This article examines the methodological, epistemological, aesthetic, and affective tensions between the promise of diagrammatic representation and the practice of discursive expression in Robert Burton's The Anatomy of Melancholy (1621, first edition). It closely interprets the Anatomy's tabular logic and analytic claims per se and in conjunction with Burton's inductive, imaginative prose. While the discursive gathering of copious particulars aims to cure and to console, by 'rectification' and 'recreation' respectively, the synoptic tables introducing the book's three partitions represent the ambiguous promise of human scientia, thus becoming yet another cause of melancholy. Compared with other early modern instances of tabular and encyclopedic reason, and interpreted in light of recent scholarship on the diagram, Burton's tables play a critical, subtle role not only in the Anatomy's invention and arrangement of topics, but also on the local level where the struggle for meaning and the experience of affect occurs.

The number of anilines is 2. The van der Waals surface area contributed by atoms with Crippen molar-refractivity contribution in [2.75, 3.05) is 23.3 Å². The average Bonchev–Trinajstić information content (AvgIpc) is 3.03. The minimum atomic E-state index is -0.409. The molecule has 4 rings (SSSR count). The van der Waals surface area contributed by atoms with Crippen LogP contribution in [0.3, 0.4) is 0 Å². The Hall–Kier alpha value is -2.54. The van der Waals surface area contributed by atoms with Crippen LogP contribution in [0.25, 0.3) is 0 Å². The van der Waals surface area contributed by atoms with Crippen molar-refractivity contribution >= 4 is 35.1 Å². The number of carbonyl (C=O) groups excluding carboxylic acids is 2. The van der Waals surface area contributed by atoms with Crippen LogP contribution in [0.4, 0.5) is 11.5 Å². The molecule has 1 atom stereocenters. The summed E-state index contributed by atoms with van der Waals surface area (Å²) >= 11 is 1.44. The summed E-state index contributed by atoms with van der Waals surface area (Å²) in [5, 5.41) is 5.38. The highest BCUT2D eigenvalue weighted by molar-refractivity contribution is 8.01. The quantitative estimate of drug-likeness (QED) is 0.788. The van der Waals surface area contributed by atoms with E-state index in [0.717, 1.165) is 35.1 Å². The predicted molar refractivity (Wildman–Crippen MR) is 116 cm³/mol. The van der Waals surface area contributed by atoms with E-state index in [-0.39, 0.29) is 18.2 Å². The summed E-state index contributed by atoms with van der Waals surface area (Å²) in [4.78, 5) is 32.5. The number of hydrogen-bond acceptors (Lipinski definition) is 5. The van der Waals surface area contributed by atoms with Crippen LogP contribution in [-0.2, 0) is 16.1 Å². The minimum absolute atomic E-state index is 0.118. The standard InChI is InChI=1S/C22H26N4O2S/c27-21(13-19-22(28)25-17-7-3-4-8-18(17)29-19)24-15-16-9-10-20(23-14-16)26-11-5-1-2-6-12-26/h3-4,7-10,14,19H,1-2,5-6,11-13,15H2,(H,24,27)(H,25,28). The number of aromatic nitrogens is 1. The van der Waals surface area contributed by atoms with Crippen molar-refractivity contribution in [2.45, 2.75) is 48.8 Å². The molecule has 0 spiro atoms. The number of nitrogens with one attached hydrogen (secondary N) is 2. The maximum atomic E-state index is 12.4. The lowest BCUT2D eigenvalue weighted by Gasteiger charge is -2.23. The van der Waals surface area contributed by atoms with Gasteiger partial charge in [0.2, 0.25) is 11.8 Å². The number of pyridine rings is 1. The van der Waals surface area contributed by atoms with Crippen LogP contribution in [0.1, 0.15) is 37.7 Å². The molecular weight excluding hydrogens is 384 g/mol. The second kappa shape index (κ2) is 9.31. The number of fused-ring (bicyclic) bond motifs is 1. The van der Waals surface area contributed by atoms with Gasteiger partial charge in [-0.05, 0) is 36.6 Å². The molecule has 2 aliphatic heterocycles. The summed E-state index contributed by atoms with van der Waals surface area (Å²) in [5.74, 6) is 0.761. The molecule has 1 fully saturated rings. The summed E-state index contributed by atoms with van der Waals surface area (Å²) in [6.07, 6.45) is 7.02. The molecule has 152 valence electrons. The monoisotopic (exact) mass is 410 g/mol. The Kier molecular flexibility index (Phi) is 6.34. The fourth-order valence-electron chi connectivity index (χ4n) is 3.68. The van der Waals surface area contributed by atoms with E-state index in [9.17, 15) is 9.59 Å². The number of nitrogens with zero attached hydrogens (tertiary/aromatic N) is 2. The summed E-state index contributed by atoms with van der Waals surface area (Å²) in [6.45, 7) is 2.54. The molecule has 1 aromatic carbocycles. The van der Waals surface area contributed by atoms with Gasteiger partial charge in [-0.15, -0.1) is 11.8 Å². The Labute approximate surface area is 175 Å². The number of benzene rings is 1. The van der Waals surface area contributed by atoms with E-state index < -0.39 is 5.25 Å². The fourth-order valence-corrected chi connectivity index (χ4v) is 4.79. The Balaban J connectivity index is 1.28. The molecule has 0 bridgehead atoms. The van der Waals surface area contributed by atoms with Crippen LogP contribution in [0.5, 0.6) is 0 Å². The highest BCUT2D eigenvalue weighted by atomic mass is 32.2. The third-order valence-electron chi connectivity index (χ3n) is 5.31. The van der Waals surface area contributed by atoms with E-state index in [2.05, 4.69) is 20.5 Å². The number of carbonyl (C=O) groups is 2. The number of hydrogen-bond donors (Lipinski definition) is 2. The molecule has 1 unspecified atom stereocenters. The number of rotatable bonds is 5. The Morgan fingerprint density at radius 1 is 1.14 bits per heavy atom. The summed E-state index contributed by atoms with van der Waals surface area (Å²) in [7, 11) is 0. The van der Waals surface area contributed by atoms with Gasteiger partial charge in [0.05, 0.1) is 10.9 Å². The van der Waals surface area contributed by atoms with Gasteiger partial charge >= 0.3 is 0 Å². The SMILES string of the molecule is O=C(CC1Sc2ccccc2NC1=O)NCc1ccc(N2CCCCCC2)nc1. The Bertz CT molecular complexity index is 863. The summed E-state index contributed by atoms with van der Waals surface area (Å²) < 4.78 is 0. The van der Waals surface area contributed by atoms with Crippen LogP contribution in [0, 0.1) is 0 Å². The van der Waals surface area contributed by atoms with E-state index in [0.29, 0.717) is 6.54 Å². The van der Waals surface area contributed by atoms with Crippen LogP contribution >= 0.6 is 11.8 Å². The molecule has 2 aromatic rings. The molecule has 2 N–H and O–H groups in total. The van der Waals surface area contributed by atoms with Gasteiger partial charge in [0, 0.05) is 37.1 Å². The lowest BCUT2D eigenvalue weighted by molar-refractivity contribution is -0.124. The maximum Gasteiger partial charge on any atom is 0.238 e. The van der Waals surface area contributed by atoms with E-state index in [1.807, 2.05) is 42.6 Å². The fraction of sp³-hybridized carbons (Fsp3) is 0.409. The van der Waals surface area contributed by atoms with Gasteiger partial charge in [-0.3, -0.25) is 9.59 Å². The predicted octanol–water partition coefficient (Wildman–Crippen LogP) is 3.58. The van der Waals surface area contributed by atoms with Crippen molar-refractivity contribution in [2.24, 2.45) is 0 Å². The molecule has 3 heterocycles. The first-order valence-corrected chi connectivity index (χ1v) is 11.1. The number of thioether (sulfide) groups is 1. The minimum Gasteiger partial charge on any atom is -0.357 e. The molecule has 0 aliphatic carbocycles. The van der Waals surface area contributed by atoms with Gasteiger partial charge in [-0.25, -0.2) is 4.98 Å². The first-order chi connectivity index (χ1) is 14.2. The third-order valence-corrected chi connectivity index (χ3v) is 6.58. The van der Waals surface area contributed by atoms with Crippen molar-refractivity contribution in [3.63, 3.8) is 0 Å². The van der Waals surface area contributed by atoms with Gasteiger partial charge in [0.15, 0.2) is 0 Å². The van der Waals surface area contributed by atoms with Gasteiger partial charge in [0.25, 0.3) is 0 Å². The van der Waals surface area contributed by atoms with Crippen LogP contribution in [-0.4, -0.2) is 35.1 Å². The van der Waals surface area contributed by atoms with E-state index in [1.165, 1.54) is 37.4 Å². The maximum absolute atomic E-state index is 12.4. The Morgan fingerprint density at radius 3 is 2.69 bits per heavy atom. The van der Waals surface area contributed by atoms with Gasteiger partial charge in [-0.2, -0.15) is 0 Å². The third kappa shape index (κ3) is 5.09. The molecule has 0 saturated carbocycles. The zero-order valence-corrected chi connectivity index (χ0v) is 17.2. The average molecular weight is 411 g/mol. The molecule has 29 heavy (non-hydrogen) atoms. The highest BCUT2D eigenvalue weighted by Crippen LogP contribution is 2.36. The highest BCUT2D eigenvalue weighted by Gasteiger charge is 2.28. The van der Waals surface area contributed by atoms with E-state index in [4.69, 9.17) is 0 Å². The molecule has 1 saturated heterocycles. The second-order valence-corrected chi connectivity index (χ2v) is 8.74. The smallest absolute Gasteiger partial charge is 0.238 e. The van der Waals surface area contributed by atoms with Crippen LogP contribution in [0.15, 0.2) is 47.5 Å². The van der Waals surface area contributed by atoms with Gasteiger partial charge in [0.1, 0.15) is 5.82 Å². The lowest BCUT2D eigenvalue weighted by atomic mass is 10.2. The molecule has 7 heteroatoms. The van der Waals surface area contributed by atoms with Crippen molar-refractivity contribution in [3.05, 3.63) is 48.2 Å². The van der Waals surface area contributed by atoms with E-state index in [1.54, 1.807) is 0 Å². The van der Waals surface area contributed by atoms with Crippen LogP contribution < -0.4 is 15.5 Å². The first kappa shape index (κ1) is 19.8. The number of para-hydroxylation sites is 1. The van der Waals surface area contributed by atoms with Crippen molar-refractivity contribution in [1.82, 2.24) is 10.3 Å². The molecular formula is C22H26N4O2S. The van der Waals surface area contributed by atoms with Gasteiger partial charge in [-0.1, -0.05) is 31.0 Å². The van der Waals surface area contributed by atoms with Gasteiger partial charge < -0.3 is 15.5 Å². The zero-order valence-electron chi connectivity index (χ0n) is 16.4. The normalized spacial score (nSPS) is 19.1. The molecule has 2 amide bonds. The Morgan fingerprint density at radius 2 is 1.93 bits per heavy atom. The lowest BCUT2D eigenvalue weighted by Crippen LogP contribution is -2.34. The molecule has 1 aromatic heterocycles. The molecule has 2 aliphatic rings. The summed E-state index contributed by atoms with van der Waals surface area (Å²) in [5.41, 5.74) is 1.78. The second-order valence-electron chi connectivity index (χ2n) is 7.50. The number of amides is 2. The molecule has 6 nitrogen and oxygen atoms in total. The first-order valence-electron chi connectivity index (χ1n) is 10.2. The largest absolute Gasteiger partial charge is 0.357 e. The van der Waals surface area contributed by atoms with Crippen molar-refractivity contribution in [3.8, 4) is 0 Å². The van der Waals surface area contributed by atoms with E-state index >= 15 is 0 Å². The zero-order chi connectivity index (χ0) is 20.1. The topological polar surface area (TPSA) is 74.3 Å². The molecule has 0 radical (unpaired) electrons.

- Robert Burton
ASJC Scopus subject areas
- History and Philosophy of Science